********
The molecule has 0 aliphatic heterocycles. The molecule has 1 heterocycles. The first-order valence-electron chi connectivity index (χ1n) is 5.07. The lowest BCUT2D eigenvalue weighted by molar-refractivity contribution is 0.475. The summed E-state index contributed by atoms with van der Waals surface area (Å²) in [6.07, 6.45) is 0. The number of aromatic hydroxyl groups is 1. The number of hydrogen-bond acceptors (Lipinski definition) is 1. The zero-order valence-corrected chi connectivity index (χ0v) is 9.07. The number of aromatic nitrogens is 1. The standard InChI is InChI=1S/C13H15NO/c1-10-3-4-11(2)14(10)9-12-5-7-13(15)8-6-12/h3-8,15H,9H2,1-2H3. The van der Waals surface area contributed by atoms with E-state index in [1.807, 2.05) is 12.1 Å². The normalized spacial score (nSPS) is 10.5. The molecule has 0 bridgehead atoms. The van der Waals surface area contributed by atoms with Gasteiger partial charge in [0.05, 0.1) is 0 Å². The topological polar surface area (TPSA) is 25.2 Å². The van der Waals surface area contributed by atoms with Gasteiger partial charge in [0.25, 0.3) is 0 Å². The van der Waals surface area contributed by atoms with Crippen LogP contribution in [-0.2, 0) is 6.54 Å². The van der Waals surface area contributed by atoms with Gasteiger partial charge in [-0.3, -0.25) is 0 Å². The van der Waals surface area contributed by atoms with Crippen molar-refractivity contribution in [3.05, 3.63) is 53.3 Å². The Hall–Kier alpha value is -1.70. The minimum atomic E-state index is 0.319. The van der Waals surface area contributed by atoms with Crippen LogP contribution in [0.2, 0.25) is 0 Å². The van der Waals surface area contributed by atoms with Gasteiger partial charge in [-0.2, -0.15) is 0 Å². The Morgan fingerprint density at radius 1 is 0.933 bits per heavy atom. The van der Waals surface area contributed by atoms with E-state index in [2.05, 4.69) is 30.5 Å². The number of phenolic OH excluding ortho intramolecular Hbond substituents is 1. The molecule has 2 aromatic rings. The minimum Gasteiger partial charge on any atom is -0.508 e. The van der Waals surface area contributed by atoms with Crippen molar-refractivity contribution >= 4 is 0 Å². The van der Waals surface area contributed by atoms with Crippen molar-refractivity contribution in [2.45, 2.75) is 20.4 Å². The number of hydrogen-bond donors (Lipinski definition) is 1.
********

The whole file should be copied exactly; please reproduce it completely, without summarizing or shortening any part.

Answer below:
The molecule has 0 aliphatic heterocycles. The molecule has 1 heterocycles. The first-order valence-electron chi connectivity index (χ1n) is 5.07. The lowest BCUT2D eigenvalue weighted by molar-refractivity contribution is 0.475. The summed E-state index contributed by atoms with van der Waals surface area (Å²) in [6.07, 6.45) is 0. The number of aromatic hydroxyl groups is 1. The number of hydrogen-bond acceptors (Lipinski definition) is 1. The zero-order valence-corrected chi connectivity index (χ0v) is 9.07. The number of aromatic nitrogens is 1. The standard InChI is InChI=1S/C13H15NO/c1-10-3-4-11(2)14(10)9-12-5-7-13(15)8-6-12/h3-8,15H,9H2,1-2H3. The van der Waals surface area contributed by atoms with E-state index in [1.807, 2.05) is 12.1 Å². The normalized spacial score (nSPS) is 10.5. The molecule has 0 bridgehead atoms. The van der Waals surface area contributed by atoms with Gasteiger partial charge in [0.05, 0.1) is 0 Å². The topological polar surface area (TPSA) is 25.2 Å². The van der Waals surface area contributed by atoms with Gasteiger partial charge in [0.25, 0.3) is 0 Å². The van der Waals surface area contributed by atoms with Crippen LogP contribution in [-0.2, 0) is 6.54 Å². The van der Waals surface area contributed by atoms with Gasteiger partial charge in [-0.3, -0.25) is 0 Å². The van der Waals surface area contributed by atoms with Crippen molar-refractivity contribution in [3.05, 3.63) is 53.3 Å². The Hall–Kier alpha value is -1.70. The minimum atomic E-state index is 0.319. The van der Waals surface area contributed by atoms with Crippen LogP contribution in [0.2, 0.25) is 0 Å². The van der Waals surface area contributed by atoms with Gasteiger partial charge in [-0.2, -0.15) is 0 Å². The Morgan fingerprint density at radius 1 is 0.933 bits per heavy atom. The van der Waals surface area contributed by atoms with E-state index in [2.05, 4.69) is 30.5 Å². The number of phenolic OH excluding ortho intramolecular Hbond substituents is 1. The molecule has 2 aromatic rings. The minimum Gasteiger partial charge on any atom is -0.508 e. The van der Waals surface area contributed by atoms with Crippen molar-refractivity contribution >= 4 is 0 Å². The van der Waals surface area contributed by atoms with Crippen molar-refractivity contribution in [2.45, 2.75) is 20.4 Å². The number of hydrogen-bond donors (Lipinski definition) is 1.